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I love having missionaries at First Baptist Church. There is several reasons for this. For instance, pastors need to hear preaching too. I personally look forward to hearing from men of God as they exposit and apply the Word of God to me. Second, hosting missionaries (in the interest of full disclosure) gives me a nice break from my normal responsibilities. I can get ahead and do some much need administrative tasks. Finally, missionaries hold up for us the vital importance of evangelism and missions work. We not only see what God is doing through them in other parts of the world, but we also will be challenged in our own work of evangelism here in Granite Falls. We will hear again of the importance of serving Christ in other parts of the world.

Given the Eads presence, the worship service this Sunday focuses on making the saving work of Christ known. So I have selected for our call to worship Psalm 117. It’s the shortest Psalm in Scripture, but in its brief lines the Psalmist powerfully calls for all nations to praise Yahweh: Praise the LORD, all nations! Extol him, all peoples! For great is his steadfast love toward us, and the faithfulness of the LORD endures forever. Praise the LORD! In this Psalm, the nations are called to glorify the Yahweh, the covenant God of Israel, because of his saving grace to his people. As we gather together for worship this Sunday, we do this very thing. We will praise the Lord because we have seen firsthand in Christ Jesus, the Son of God, that he is a gracious and saving and faithful God.

In the prayer service, we’ll look one final time at Nehemiah’s prayer for success. The service will begin with the hymn, “Thou Hidden Source of Calm Repose” (Red 376).

Dan Eads’s sermon is from 1 Peter 3. He has entitled it “Why Don’t We Witness?” He explains that the theme of the message is, “overcoming fear in evangelism, dealing with antagonism to our faith.” As you prepare, there’s really no better place to start than meditating on the passage itself. But first consider the words of the 17th century British theologian John Owen to ministers, which I think applies in a certain respect to us all:  “Ministers are seldom honored with success, unless they are continually aiming at the conversion of sinners.” Now, read carefully and consider the text that will be before us this coming Lord’s Day:

8 Finally, all of you, have unity of mind, sympathy, brotherly love, a tender heart, and a humble mind. 9 Do not repay evil for evil or reviling for reviling, but on the contrary, bless, for to this you were called, that you may obtain a blessing. 10 For

“Whoever desires to love life

    and see good days,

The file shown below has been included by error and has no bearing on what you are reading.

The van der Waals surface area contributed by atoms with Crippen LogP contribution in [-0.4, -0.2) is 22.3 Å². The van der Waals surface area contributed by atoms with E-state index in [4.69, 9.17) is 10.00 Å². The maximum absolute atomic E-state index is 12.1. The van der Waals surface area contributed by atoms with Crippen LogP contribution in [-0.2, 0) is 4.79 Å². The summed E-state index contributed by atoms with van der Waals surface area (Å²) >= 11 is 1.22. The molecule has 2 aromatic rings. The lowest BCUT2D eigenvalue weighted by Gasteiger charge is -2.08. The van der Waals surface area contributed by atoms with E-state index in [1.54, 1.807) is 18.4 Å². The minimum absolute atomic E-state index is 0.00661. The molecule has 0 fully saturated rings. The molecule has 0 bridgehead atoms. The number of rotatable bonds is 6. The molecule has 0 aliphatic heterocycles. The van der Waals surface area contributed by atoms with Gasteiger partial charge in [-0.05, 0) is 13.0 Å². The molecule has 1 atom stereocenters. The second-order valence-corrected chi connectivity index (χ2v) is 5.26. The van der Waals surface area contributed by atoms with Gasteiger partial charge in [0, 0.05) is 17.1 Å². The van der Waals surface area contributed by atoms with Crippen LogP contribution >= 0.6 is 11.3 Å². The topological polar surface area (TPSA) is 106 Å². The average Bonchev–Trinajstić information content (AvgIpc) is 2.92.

let him keep his tongue from evil

    and his lips from speaking deceit;

11 let him turn away from evil and do good;

    let him seek peace and pursue it.

12 For the eyes of the Lord are on the righteous,

    and his ears are open to their prayer.

But the face of the Lord is against those who do evil.”

13 Now who is there to harm you if you are zealous for what is good? 14 But even if you should suffer for righteousness’ sake, you will be blessed. Have no fear of them, nor be troubled, 15 but in your hearts honor Christ the Lord as holy, always being prepared to make a defense to anyone who asks you for a reason for the hope that is in you; yet do it with gentleness and respect, 16 having a good conscience, so that, when you are slandered, those who revile your good behavior in Christ may be put to shame. 17 For it is better to suffer for doing good, if that should be God’s will, than for doing evil. (ESV)

This is the actual order of service:

Worship Service

Call to Worship: Psalm 117

Hymn 63 [Gray] Praise Ye the Father

Congregational Reading: Psalm 116:12-19


Hymn 293 [Red] Crown Him with Many Crowns

Ministry of Music: “Cast Thy Burden upon the Lord”



Scripture Reading: Exodus 40:16-38 & Revelation 12

Hymn 315 [Red] O for a Thousand Tongues to Sing This hymn is an exuberant text by Charles Wesley extolling the glory of our Redeemer, Jesus Christ. It is certainly all about praise. Knowing that our solitary mouth is not enough to praise rightly our glorious Savior, we pray for a thousand tongues to go about this task properly! But I think the hymn is also about evangelism. Consider the second stanza: My gracious Master and my God, assist me to proclaim, to spread through all the earth abroad the honors of Thy name. The third stanza speaks of Christ who is music in the sinner’s ears. The fourth proclaims how Christ’s blood can make the foulest clean, and the fifth stanza tells how in hearing Christ’s voice new life the dead receive. This certainly describes well us in our state apart from Christ. But it is also reminds us of the power of the gospel of Christ to bring sinners to God.

Sermon: Why Don’t We Witness? from 1 Peter 3:8-17

Hymn 243 [Gray] Take My Life



During the Sunday School hour, Dan Eads will update us on God’s powerful working through the Word of God in Tanzania.